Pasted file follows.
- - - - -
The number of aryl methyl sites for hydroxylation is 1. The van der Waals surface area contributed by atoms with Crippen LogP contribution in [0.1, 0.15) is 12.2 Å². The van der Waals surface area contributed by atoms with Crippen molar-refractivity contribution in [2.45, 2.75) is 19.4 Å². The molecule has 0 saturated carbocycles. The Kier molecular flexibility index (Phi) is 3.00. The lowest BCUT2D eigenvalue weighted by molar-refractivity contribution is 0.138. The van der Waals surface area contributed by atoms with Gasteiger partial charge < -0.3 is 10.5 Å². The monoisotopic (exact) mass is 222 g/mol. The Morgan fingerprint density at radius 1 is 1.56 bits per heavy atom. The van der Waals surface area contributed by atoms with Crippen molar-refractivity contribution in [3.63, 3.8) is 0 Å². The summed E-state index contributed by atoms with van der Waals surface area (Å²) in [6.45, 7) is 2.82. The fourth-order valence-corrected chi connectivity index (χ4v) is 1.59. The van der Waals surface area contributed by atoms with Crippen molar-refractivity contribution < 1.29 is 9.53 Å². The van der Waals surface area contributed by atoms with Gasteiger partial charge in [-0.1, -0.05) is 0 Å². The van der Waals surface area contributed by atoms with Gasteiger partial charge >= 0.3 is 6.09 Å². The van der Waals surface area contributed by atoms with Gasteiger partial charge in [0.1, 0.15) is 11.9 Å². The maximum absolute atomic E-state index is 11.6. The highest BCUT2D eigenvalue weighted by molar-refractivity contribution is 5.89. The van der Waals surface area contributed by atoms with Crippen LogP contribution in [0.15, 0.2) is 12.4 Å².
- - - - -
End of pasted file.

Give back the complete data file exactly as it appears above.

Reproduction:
The number of aryl methyl sites for hydroxylation is 1. The van der Waals surface area contributed by atoms with Crippen LogP contribution in [0.1, 0.15) is 12.2 Å². The van der Waals surface area contributed by atoms with Crippen molar-refractivity contribution in [2.45, 2.75) is 19.4 Å². The molecule has 0 saturated carbocycles. The Kier molecular flexibility index (Phi) is 3.00. The lowest BCUT2D eigenvalue weighted by molar-refractivity contribution is 0.138. The van der Waals surface area contributed by atoms with Gasteiger partial charge < -0.3 is 10.5 Å². The monoisotopic (exact) mass is 222 g/mol. The Morgan fingerprint density at radius 1 is 1.56 bits per heavy atom. The van der Waals surface area contributed by atoms with Crippen molar-refractivity contribution in [3.63, 3.8) is 0 Å². The summed E-state index contributed by atoms with van der Waals surface area (Å²) in [6.45, 7) is 2.82. The fourth-order valence-corrected chi connectivity index (χ4v) is 1.59. The van der Waals surface area contributed by atoms with Crippen molar-refractivity contribution < 1.29 is 9.53 Å². The van der Waals surface area contributed by atoms with Gasteiger partial charge in [-0.1, -0.05) is 0 Å². The van der Waals surface area contributed by atoms with Gasteiger partial charge >= 0.3 is 6.09 Å². The van der Waals surface area contributed by atoms with Gasteiger partial charge in [0.1, 0.15) is 11.9 Å². The maximum absolute atomic E-state index is 11.6. The highest BCUT2D eigenvalue weighted by molar-refractivity contribution is 5.89. The van der Waals surface area contributed by atoms with Crippen LogP contribution in [0.15, 0.2) is 12.4 Å².